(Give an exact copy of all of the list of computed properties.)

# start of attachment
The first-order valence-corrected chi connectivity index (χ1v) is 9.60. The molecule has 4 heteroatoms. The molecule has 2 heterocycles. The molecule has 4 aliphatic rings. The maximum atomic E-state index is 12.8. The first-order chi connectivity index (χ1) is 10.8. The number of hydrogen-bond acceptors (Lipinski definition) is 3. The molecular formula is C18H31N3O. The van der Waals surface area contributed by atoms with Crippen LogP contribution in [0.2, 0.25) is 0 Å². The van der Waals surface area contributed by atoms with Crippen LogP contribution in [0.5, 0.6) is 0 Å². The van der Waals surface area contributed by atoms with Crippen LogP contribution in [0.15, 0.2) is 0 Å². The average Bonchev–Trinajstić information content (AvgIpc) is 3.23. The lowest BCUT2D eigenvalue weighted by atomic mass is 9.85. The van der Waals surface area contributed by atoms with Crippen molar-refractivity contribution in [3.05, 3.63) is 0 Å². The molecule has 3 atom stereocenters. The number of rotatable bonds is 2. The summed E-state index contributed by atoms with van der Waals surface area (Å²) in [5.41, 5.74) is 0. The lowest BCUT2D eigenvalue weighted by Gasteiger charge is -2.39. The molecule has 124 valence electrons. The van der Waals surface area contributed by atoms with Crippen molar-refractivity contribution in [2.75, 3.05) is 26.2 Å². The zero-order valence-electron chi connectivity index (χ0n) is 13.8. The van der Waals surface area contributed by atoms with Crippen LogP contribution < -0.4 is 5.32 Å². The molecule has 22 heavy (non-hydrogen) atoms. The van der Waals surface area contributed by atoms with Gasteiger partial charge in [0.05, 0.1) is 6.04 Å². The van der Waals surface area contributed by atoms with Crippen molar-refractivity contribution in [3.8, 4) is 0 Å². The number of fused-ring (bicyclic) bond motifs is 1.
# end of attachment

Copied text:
The first-order valence-corrected chi connectivity index (χ1v) is 9.60. The molecule has 4 heteroatoms. The molecule has 2 heterocycles. The molecule has 4 aliphatic rings. The maximum atomic E-state index is 12.8. The first-order chi connectivity index (χ1) is 10.8. The number of hydrogen-bond acceptors (Lipinski definition) is 3. The molecular formula is C18H31N3O. The van der Waals surface area contributed by atoms with Crippen LogP contribution in [0.2, 0.25) is 0 Å². The van der Waals surface area contributed by atoms with Crippen LogP contribution in [0.5, 0.6) is 0 Å². The van der Waals surface area contributed by atoms with Crippen LogP contribution in [0.15, 0.2) is 0 Å². The average Bonchev–Trinajstić information content (AvgIpc) is 3.23. The lowest BCUT2D eigenvalue weighted by atomic mass is 9.85. The van der Waals surface area contributed by atoms with Crippen molar-refractivity contribution in [3.05, 3.63) is 0 Å². The molecule has 3 atom stereocenters. The number of rotatable bonds is 2. The summed E-state index contributed by atoms with van der Waals surface area (Å²) in [5.41, 5.74) is 0. The lowest BCUT2D eigenvalue weighted by Gasteiger charge is -2.39. The molecule has 124 valence electrons. The van der Waals surface area contributed by atoms with Crippen molar-refractivity contribution in [2.75, 3.05) is 26.2 Å². The zero-order valence-electron chi connectivity index (χ0n) is 13.8. The van der Waals surface area contributed by atoms with Crippen LogP contribution < -0.4 is 5.32 Å². The molecule has 22 heavy (non-hydrogen) atoms. The van der Waals surface area contributed by atoms with Gasteiger partial charge in [0.05, 0.1) is 6.04 Å². The van der Waals surface area contributed by atoms with Crippen molar-refractivity contribution in [3.8, 4) is 0 Å². The number of fused-ring (bicyclic) bond motifs is 1.